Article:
This chapter finds Polly continuing in her attempts to foil the jadess’s plans at the Palace. Polly, while impersonating the princess, has been kidnapped by an enchanter and his trainee… where she meets the very princess she was impersonating. It is revealed they all are being threatened by a malevolent magical being known as a jadess. Can she get along with the arrogant enchanter long enough to figure out how to survive with a jadess after them? And … why does the jadess want Polly? Chapter 1 is here.
Chapter 14B: Choosing Sides
I had been slightly put out at the Rajah for what he’d done to Casper, but now I’d met him I could see he thought he had no choice. Being a ruler always seems to get you stuck in pickles like that. It was wrong to stick Casper in Chaldea forever, and I’d tell him so if I got a chance, but I’d heard a million stories at court about how Chaldea’s fortunes had improved since they had an enchanter in the land again. And I felt a little sorry for the Rajah too, all those blasted women around him, never letting him escape, I wondered if he ever got any privacy.
Anyway, Casper didn’t seem to hate the Rajah personally, they were on quite good terms, but the Enchanter only chafed at the bounds that had been put on him. I wondered if there was a way they could resolve this mess.
But all in all I didn’t like court much, and I told Casper so. He only laughed.
“You just don’t like it because you can’t control it,” he said. “Like you run the Peak, and like you probably ran everyone’s lives in Angaria.”
“I was independent,” I replied. “I helped Gretchen support me.”
“I can imagine!” he said. I shot him a dirty look.
Maria continued to help and coach me. She got so many dresses for me their array startled me. Altogether, including the Chaldean robes Casper had first got me and the dresses I had made for myself, it was almost three times the number of dresses I’d ever owned in my life before this. They were wonderfully beautiful, but somehow they always made me fell like a doll dressed up for show.
I was wearing the lemon yellow one with pearls when Carmen blew her top again. Not at Mandarine this time, but in hysterical panic. It turned out the heirloom ring she’d been wearing, passed down through her family for generations, had been lost, and she’d just noticed. The ladies in her group all gathered around her and tried to sooth her frantic sobbing, while Mandarine and her friends gathered across from them and looked disdainful.
“Probably not as priceless as she’s making it out to be,” Janeira said, “But still, not a good thing to lose.”
The Rajah leaned back in his throne and positively rolled his eyes (I’d have sworn he did if I hadn’t known he was a ruler), while all the earls, lords, officers, and men in the Palace made valiant, manful hunts around the throne room for it. Most looked out of their wits at a lady in distress, and did their frantic best to find it. But it did not turn up. The ladies around Carmen, meanwhile, managed to calm her hysterical screams to soft, hiccoughing sniffles. If possible she looked even worse than when she’d been fighting with Mandarine.
She went to get cleaned up, but still looked positively miserable during our daily promenade. The men all shook their heads and muttered ‘poor little thing’. I’d thought her excitability would put them off, but they seemed to like a lady in distress.
“She’s always been excitable,” Janeira told me. “All her family is.”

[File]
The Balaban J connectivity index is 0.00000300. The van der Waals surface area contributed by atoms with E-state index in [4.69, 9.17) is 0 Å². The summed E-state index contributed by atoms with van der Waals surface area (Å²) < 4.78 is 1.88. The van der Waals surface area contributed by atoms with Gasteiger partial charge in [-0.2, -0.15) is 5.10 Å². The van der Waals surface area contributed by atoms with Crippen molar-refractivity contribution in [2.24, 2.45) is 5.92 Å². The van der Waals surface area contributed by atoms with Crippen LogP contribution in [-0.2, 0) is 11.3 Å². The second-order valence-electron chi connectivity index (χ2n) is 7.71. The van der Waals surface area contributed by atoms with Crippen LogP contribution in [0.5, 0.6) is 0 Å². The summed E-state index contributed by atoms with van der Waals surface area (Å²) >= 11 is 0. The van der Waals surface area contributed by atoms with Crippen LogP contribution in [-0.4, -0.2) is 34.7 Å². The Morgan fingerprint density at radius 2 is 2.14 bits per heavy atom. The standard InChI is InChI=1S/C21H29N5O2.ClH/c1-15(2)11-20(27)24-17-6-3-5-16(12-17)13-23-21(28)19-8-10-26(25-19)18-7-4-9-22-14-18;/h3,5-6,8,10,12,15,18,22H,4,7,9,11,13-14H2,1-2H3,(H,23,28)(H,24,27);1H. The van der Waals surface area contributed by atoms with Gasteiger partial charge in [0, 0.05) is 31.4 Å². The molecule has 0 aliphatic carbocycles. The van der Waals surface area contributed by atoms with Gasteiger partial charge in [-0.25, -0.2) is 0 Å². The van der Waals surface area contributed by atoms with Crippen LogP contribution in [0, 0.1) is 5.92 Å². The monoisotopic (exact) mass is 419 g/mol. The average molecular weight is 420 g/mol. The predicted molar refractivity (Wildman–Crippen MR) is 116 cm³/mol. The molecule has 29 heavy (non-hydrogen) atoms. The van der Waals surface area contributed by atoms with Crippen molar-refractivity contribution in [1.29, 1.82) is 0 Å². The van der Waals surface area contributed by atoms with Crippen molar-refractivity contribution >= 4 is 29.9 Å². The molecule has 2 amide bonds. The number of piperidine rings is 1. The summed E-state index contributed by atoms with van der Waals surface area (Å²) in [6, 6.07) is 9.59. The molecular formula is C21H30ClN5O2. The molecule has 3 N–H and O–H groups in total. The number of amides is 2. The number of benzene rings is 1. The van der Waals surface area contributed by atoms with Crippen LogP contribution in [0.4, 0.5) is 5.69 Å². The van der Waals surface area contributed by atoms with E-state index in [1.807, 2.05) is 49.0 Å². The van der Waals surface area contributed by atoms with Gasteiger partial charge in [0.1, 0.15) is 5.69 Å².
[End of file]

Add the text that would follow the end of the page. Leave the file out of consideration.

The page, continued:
We went in to lunch, a first course of cold, cucumber soup, followed by waldorfs, jellied salads, rolls with meat and gravy in them, and other dishes I did not see. Carmen sat across from me, with her two best friends, Clio and Rianne, sympathetically patting her arms while Mandarine glared and sniffed haughtily from down the table. I thought rather that Mandarine was jealous of all the attention Carmen was getting.
After lunch I went out to the front lawn. Tensions in the court were too stressful for me, and I had to get away, if only for a moment. The lawn was empty, and I wandered about restlessly. Over the lawn the Rajah’s peacocks stepped gracefully around me, and I fed them a few crumbs from lunch.
Then suddenly as I was bent down I saw a glint near a bush. Coming nearer to investigate I saw it was round and golden, with a brilliant green emerald set in it. If that wasn’t Carmen’s lamented lost heirloom ring, I didn’t know what was. She must have dropped it when she’d entered the Palace this morning.
As I bent to pick it up there was a voice behind me. I turned and saw Mandarine standing there, flanked on either side by Aurelia and Daina. She crossed her arms.
“You’ve found Carmen’s ring, haven’t you?” she said. “Give it to me.”
“So you can torment her with the fact you have it?” I asked. “Not on your life. I’ve had enough crying for one day. Besides, I don’t even know it’s hers.”
“I do,” she replied. “I’d recognize it anywhere. Give it to me.”
“Forget it,” I told her. “I already told you I wouldn’t.”
Just then another group of ladies rounded the corner. Carmen was among them. They stopped short when they saw us.
“Have it then,” Mandarine told me. She spat at my yellow slippered feet, then whirled away with Aurelia and Daina. Carmen looked at me.
“I found your ring,” I told Carmen. I tossed it to her, then set off down the gravelled paths, in the opposite direction Mandarine had gone.
Later Carmen came up to me, wanting to thank me, to my surprise. I told her it was only an accident I’d found it.
“Yes, but you could have given it to Mandarine,” she replied. “Are you on my side, or hers?”
Her slanted green eyes looked at me, being somehow enhanced by the French green dress she was wearing. She was offering me a place in her group. Now was the time for me to choose sides, and I sighed.
“I’d rather not be involved,” I said. “But at the moment I am rather disinclined to follow Mandarine.”